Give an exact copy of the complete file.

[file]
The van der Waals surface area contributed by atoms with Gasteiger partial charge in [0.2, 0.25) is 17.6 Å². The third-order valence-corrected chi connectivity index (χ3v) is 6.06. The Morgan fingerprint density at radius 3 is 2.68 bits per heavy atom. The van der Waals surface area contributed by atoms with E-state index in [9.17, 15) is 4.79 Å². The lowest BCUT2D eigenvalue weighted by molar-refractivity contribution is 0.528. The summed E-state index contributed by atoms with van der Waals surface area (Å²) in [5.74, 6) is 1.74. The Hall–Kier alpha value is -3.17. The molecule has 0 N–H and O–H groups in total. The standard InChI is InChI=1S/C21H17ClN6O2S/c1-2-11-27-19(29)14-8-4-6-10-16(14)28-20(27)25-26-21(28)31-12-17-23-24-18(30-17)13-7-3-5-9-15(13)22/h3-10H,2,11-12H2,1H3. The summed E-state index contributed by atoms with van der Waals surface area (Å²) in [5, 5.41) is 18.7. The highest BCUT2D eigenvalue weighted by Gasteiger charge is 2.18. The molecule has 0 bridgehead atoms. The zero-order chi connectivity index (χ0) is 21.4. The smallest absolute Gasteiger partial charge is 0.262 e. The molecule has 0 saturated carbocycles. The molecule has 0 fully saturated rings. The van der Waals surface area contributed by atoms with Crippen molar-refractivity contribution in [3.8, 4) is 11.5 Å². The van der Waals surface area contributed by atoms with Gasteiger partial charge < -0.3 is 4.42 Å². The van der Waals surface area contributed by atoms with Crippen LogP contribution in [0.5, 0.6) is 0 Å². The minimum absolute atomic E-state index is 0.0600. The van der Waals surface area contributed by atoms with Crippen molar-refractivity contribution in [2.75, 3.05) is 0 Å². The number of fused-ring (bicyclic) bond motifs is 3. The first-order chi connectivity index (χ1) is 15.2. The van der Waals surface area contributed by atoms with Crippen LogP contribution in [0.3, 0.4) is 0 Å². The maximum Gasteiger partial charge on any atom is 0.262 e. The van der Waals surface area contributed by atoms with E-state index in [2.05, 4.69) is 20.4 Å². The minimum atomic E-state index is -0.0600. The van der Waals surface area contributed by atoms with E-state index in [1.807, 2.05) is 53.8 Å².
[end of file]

The van der Waals surface area contributed by atoms with Gasteiger partial charge in [0.2, 0.25) is 17.6 Å². The third-order valence-corrected chi connectivity index (χ3v) is 6.06. The Morgan fingerprint density at radius 3 is 2.68 bits per heavy atom. The van der Waals surface area contributed by atoms with E-state index in [9.17, 15) is 4.79 Å². The lowest BCUT2D eigenvalue weighted by molar-refractivity contribution is 0.528. The summed E-state index contributed by atoms with van der Waals surface area (Å²) in [5.74, 6) is 1.74. The Hall–Kier alpha value is -3.17. The molecule has 0 N–H and O–H groups in total. The standard InChI is InChI=1S/C21H17ClN6O2S/c1-2-11-27-19(29)14-8-4-6-10-16(14)28-20(27)25-26-21(28)31-12-17-23-24-18(30-17)13-7-3-5-9-15(13)22/h3-10H,2,11-12H2,1H3. The summed E-state index contributed by atoms with van der Waals surface area (Å²) in [5, 5.41) is 18.7. The highest BCUT2D eigenvalue weighted by Gasteiger charge is 2.18. The molecule has 0 bridgehead atoms. The zero-order chi connectivity index (χ0) is 21.4. The smallest absolute Gasteiger partial charge is 0.262 e. The molecule has 0 saturated carbocycles. The molecule has 0 fully saturated rings. The van der Waals surface area contributed by atoms with Crippen molar-refractivity contribution in [3.8, 4) is 11.5 Å². The van der Waals surface area contributed by atoms with Gasteiger partial charge < -0.3 is 4.42 Å². The van der Waals surface area contributed by atoms with Crippen LogP contribution in [0.5, 0.6) is 0 Å². The minimum absolute atomic E-state index is 0.0600. The van der Waals surface area contributed by atoms with Crippen molar-refractivity contribution in [2.75, 3.05) is 0 Å². The number of fused-ring (bicyclic) bond motifs is 3. The first-order chi connectivity index (χ1) is 15.2. The van der Waals surface area contributed by atoms with Crippen LogP contribution in [0.3, 0.4) is 0 Å². The maximum Gasteiger partial charge on any atom is 0.262 e. The van der Waals surface area contributed by atoms with E-state index in [2.05, 4.69) is 20.4 Å². The minimum atomic E-state index is -0.0600. The van der Waals surface area contributed by atoms with E-state index in [1.807, 2.05) is 53.8 Å².